Edmund Rice was born at Callan in County Kilkenny, Ireland on the 1st of June, 1762. Edmund lived in a family with his parents, two stepsisters and six brothers. They lived and worked a large farm called Westcourt and the Rice family home still stands today.
The Rice family, though relatively affluent for that time, were inspired and challenged by Edmund’s mother, Margaret
Rice, because of her generosity and care for the poor local children.
Edmund was educated in Callan and later in the city of Kilkenny. His strongly based early education would lay the foundation for his future business life and career. It was this firm grounding in education that made possible his later vocation and call to educate disadvantaged young boys in Ireland. His business career largely centred on the port of Waterford where he began work with his uncle, Michael Rice, provisioning ships.
During this time Edmund became increasingly committed to his Catholic Faith and was known to attend Mass daily and regularly to show devotion to the Blessed Virgin through the saying of the Rosary.
In 1785 Edmund asked Mary Elliott to marry him. By this time he had become a well-respected and successful businessman who increasingly took more and more interest in the poor of Waterford. But soon a series of tragedies would strike Edmund. In 1787 his father died and in the following year Mary, his wife, was involved in a horse riding accident while pregnant with their first child. When Mary gave birth to their daughter in January, 1789 she would die due to complications and young daughter, Mary, would be born disabled. His life would now undergo an even greater change as he began to ponder his increasing fortune in a place filled with so much poverty and misfortune.
As time progressed, Edmund’s life at Arundel Place in
Waterford saw him increasingly involved with a Jesuit community from the parish of St Patrick’s. It was at this time that Edmund began to value the special place of community life. His community of friends would be important in fostering his spiritual growth and in giving him personal support. He began to consider the possibility of joining a religious order or congregation. Little did he realise that he would later found his own!
In 1796 Edmund wrote to His Holiness Pius VI concerning a plan to set up an order to educate poor youth in Ireland and his resolve to continue with this plan was hastened by the increasing oppression of Irish Catholics in Waterford. In 1798 the Presentation Sisters, founded in Cork by Nano Nagle, came to Waterford and Edmund actively aided their establishment and charitable work. In 1802, drawing inspiration from Nano Nagle, his determination, Faith, and sense of social justice grew to the point where he renovated some property, which had been inherited by Mary, his wife, and set up his first school for the “down and out” children. Six boys made up his first class. It was a politically unpopular venture, but one which would soon be almost overwhelmed by its success. Thus, in June of 1803 Bishop Hussey blessed Edmund’s impressive new school, Mount Sion. He, together with Thomas Grosvenor and Patrick Finn, decided that the time had come to found a religious congregation of Brothers who would work in these schools. On the 15th of August, 1808, Edmund and seven other companions took their first vows as Brothers of the Presentation, basing their life upon the principles laid down by the Presentation Sisters. Edmund would take the religious name, Ignatius. By 1809 there were seven hundred children attending Mount Sion. Finally, in 1822, Superior General, Edmund Rice, would adopt new congregational rules and he, and his companions, would now be known as Brothers of the Christian Schools or Christian Brothers.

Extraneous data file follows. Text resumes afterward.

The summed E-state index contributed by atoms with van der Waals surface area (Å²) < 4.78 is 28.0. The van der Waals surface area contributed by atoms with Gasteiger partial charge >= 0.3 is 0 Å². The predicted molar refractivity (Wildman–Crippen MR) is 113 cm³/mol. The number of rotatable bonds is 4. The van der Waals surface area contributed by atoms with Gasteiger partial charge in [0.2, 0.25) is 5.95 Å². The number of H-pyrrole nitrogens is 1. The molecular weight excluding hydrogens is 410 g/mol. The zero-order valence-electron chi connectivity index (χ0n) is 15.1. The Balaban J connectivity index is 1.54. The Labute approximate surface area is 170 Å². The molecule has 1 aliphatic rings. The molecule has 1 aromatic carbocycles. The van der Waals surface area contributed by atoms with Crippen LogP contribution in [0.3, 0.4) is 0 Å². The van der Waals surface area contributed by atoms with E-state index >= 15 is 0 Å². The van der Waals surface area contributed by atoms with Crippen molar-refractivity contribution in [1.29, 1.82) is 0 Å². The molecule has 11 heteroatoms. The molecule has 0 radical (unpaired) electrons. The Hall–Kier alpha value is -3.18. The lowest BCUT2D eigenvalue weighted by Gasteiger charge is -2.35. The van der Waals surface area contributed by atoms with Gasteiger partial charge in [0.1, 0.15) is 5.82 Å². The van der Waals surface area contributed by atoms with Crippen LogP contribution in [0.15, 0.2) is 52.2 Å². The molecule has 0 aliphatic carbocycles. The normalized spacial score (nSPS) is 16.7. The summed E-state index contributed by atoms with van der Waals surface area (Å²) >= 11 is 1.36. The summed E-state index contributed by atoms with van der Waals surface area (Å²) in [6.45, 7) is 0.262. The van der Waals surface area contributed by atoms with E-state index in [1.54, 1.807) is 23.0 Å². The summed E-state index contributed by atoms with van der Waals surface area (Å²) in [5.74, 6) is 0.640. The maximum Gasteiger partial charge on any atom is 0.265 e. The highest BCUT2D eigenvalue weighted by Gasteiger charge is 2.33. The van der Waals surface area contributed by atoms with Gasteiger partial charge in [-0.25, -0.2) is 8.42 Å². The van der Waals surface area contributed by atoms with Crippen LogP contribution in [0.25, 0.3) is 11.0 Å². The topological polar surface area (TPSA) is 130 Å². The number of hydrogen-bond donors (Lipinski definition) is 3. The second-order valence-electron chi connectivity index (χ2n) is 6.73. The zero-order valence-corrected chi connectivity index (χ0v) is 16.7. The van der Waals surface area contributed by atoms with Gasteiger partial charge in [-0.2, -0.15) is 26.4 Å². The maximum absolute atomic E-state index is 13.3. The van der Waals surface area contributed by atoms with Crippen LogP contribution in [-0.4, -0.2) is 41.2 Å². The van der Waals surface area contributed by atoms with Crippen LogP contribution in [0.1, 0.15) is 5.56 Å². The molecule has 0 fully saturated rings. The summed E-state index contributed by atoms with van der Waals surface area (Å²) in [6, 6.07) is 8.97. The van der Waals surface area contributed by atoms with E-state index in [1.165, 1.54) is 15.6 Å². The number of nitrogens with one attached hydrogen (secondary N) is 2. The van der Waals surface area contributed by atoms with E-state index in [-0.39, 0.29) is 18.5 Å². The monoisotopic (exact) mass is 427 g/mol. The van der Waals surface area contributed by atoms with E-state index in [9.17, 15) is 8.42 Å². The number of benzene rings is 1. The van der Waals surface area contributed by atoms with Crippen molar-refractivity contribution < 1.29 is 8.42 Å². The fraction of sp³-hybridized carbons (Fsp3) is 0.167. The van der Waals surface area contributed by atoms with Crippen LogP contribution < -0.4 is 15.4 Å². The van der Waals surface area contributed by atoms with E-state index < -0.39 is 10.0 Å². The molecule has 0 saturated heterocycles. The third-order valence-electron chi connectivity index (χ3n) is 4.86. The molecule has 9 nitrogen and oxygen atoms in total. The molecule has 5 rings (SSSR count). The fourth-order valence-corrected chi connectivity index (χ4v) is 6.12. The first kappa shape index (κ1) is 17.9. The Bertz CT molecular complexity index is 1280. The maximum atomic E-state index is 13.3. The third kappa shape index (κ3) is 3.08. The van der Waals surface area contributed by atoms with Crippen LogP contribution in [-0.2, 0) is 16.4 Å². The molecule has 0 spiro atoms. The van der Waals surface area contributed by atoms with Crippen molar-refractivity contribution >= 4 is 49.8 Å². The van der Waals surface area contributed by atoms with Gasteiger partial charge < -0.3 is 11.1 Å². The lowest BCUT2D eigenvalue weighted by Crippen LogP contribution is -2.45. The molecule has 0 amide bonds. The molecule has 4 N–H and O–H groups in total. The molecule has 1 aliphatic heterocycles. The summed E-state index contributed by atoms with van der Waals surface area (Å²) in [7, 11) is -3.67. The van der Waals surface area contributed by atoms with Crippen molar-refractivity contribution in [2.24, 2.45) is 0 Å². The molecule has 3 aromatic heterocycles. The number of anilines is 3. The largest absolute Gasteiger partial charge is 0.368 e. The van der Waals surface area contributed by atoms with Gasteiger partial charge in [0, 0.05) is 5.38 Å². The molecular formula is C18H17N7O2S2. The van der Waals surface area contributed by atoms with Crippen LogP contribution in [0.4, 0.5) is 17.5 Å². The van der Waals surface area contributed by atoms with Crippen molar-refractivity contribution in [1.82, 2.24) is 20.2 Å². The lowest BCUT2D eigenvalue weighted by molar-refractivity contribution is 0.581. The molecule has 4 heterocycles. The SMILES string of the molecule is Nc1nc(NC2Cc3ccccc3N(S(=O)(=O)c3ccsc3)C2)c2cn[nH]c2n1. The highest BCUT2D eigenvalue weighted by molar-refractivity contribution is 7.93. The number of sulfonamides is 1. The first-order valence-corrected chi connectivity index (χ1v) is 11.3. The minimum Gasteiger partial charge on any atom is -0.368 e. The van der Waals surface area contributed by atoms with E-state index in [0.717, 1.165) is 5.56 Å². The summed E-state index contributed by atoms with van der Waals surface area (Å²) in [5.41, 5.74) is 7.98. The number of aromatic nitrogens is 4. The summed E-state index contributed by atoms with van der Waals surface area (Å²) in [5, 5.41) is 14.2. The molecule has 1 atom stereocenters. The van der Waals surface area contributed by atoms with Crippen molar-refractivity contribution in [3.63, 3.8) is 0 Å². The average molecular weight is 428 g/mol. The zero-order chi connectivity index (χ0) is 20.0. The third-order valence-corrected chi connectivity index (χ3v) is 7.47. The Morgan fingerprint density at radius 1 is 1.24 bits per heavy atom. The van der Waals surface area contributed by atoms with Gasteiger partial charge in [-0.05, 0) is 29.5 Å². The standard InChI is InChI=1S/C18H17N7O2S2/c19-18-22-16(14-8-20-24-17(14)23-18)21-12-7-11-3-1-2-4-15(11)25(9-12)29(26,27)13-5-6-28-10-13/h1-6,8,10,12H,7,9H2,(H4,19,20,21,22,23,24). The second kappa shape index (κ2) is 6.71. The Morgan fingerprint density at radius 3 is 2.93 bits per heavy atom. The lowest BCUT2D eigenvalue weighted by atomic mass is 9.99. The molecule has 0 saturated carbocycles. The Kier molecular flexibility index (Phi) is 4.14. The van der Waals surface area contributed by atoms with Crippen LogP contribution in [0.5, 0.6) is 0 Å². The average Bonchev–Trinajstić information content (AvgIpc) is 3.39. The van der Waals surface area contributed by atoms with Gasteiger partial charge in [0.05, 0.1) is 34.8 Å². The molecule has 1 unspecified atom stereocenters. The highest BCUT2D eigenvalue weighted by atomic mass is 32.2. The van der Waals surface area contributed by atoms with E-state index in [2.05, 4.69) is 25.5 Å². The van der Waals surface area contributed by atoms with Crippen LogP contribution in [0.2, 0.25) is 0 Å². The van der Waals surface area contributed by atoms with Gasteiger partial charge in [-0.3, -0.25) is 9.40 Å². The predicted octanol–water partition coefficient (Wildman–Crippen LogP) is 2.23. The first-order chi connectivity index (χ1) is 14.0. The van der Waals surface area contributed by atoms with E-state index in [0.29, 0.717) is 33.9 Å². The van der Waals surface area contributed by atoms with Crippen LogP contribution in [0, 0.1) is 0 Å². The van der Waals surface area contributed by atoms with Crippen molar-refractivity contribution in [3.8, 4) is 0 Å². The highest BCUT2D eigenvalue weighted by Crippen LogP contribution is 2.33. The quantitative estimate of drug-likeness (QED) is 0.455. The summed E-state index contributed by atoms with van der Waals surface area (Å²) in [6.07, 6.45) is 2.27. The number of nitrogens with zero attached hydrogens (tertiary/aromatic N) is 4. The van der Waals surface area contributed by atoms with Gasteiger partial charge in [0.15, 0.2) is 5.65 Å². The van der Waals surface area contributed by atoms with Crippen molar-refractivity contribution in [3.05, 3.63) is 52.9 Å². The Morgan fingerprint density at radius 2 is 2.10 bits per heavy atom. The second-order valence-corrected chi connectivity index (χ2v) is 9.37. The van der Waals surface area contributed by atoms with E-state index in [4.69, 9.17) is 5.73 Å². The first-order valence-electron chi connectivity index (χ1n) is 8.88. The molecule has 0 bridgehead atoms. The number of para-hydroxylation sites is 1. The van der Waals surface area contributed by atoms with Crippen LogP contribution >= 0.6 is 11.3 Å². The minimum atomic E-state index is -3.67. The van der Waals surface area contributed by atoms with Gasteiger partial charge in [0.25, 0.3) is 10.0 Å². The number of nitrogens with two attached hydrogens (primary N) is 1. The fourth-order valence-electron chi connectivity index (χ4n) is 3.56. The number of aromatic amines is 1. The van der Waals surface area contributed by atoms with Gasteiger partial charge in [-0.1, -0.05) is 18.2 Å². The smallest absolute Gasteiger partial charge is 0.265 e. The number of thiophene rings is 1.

Edmund would go to his justly earned eternal reward at around 11.00am on the 29th of August, 1844. The Tipperary Vindicator, in a very lengthy obituary, wrote – “The Waterford papers announce the death of a venerable, a good, and, in the best sense of the word, a great man – a man of powerful mind – of vast knowledge of human nature – of a comprehensive grasp of intellect – of undaunted courage – of irrestable (sic) perseverance – of unbending integrity – of pure piety – of immense charity – Edmund Rice, the founder of Christian Schools..…He laid the foundation of an educational system for the children of the Catholic poor of Ireland..…To his order he was a solid example of every virtue…he was a Christian man in the most perfect sense of the word…..His remains are laid in the cemetery at Mount Sion, Waterford and may he rest in peace.”
The Founder’s Christian Brothers movement would spread throughout Ireland and across the world. In 1825 the Brothers started schools in England and in 1843 they came to Sydney, Australia. Today, Blessed Edmund’s legacy has spread to almost thirty countries where the Christian Brothers bring Christ’s message and the Founder’s inspiration to thousands of people who are served in their ministries and schools. We can only rejoice that this message of love and hope found its way to St Patrick’s College, Strathfield in 1928.